A substantial discrepancy in John Tower's descriptions of his business dealings with a British aircraft and weapons manufacturer has been found by the Senate panel weighing his nomination as defense secretary, it was reported Saturday.
Tower testified last week that he had represented British Aerospace Inc. only on civil aviation matters, not as a consultant on military systems.But, in a divorce deposition, taken in June 1987, Tower stated that he had given the company advice on "selling certain systems to the Defense Department," the Los Angeles Times said.
In the deposition, Tower reportedly said he represented the firm on a range of military programs and was paid $8,000 a month. Records show that the payments continued from June 1986 until December 1988. Also, Tower apparently served on the board of directors of the company, the U.S. subsidiary of British Aerospace PLC.
The discrepancy, unidentified sources told the Times, has prompted concerns about the veracity and completeness of Tower's testimony before the Senate Armed Services Committee.
And it raised the question of whether Tower should have registered as a lobbyist for foreign interests under the Foreign Agents Registration Act, the sources said.
Tower's relationships with arms makers are central to reservations expressed by some senators about his nomination. Tower has made at least $760,000 in 21/2 years of employment in weapons firms.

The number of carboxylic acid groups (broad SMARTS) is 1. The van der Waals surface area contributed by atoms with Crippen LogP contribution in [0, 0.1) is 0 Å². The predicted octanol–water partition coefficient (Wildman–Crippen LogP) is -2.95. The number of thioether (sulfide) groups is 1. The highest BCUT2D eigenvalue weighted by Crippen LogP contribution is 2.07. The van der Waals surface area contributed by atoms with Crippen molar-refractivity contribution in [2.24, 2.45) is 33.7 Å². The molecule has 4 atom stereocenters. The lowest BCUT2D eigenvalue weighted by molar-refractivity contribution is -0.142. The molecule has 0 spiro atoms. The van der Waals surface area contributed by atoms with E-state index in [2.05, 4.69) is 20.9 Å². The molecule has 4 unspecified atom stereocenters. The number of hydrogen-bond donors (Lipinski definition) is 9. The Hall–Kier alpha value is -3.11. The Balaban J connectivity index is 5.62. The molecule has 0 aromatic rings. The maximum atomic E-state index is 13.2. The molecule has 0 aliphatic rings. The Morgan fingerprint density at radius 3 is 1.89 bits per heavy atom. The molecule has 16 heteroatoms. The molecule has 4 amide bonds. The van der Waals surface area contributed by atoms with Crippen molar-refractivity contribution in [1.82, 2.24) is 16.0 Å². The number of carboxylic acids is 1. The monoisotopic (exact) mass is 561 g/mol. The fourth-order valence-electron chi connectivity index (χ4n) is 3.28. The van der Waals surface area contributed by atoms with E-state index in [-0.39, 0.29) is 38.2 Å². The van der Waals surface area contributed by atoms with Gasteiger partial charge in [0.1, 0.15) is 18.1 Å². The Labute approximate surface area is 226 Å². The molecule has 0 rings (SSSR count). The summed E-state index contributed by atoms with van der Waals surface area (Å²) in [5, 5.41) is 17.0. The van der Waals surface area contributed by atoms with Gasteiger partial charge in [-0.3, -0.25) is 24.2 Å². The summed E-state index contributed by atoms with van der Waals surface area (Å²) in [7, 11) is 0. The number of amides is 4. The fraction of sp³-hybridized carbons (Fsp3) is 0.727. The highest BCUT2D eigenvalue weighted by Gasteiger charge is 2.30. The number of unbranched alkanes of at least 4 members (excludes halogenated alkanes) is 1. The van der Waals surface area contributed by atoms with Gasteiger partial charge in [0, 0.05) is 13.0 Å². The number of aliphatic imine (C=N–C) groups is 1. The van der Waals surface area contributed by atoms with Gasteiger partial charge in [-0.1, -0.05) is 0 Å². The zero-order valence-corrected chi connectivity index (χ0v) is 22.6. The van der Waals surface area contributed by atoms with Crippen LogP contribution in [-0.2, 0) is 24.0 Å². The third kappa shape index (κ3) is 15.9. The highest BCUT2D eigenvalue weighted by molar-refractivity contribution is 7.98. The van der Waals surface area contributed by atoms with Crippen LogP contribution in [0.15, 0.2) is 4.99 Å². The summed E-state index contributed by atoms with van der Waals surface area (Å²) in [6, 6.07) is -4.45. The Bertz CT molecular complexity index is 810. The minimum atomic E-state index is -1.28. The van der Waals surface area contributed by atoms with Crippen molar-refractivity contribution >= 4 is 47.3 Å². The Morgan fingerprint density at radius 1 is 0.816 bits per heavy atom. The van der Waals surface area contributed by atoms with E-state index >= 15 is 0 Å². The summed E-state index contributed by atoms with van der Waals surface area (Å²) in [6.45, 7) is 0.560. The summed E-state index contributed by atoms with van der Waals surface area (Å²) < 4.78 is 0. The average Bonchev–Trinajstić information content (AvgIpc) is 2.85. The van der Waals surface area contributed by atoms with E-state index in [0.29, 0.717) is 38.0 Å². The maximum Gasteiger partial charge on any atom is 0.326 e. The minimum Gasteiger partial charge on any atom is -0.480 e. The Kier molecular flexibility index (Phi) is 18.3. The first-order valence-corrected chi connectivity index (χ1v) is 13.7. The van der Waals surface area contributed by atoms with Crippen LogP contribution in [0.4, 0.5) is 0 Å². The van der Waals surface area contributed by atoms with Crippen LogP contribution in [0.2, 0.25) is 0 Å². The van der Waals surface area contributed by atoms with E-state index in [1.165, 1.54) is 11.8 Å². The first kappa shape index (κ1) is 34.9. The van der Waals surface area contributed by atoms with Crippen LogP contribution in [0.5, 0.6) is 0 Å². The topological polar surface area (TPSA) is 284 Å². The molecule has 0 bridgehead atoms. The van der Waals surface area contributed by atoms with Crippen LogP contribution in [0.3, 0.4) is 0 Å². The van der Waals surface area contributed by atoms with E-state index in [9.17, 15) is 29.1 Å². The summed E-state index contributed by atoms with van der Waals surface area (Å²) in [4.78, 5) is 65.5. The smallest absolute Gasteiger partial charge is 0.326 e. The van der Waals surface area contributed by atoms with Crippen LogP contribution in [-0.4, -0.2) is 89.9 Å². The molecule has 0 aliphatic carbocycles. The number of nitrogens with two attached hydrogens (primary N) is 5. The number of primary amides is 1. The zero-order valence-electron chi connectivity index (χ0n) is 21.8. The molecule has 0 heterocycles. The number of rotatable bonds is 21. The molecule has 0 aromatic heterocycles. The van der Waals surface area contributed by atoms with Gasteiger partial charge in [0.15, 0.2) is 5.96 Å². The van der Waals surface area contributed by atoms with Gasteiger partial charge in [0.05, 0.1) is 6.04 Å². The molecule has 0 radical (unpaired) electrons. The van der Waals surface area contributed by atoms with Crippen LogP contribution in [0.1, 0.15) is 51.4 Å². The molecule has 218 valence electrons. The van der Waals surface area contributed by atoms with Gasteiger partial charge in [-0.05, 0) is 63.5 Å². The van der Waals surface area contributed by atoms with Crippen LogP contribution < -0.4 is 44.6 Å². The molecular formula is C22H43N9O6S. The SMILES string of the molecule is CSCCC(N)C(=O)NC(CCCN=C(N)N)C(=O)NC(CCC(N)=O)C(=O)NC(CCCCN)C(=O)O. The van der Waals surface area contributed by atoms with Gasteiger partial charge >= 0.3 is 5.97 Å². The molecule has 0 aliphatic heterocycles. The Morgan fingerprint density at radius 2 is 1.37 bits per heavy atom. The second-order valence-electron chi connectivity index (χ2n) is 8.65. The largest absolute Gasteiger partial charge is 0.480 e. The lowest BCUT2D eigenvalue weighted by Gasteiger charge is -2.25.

As a result of the discrepancy, Tower may be recalled to testify under oath about his work for the firm.
A lengthy FBI investigation into his business dealings and his personal behavior has stalled a vote by the committee on his confirmation. The FBI is looking into new charges about Tower's alleged drinking, womanizing and receipt of campaign contributions and has said it cannot complete the inquiry for another 10 days.
The FBI is trying to determine whether Tower, who left the Senate in 1985 after 24 years, received illegal corporate campaign contributions from a military electronics firm that later became part of Unisys Corp.
The sworn deposition about Tower's business dealings was never filed in court because Tower chose not to contest the divorce from his second wife, Lilla Burt Cummings. But the document was obtained by the FBI as part of its background investigation of the nominee and is included in the committee's file on Tower.
In the deposition, Tower said he advised British Aerospace on its chances of selling its training jets, fighter planes and missile systems to the Pentagon.
Among the British Aerospace products Tower tried to sell to U.S. military officials were the Tornado fighter, the Hawk trainer, the Rapier anti-aircraft missile and the Seawolf short-range air defense system for ships, according the Times review of the deposition.
He said in the document that he had been valuable to the firm because he was "plugged in in this town" and "knows the defense business pretty well."
Sen. Jake Garn, R-Utah, is scoffing at rumors that he could be next in line as defense secretary if John Tower's nomination fails.
"I don't know where that comes from," Garn said Thursday. "I expect Sen. Tower will be confirmed. I've been in the White House on three occasions in just the last week talking about the savings and loan crisis. Certainly no one down there has mentioned it to me, so I don't know where the rumor is coming from."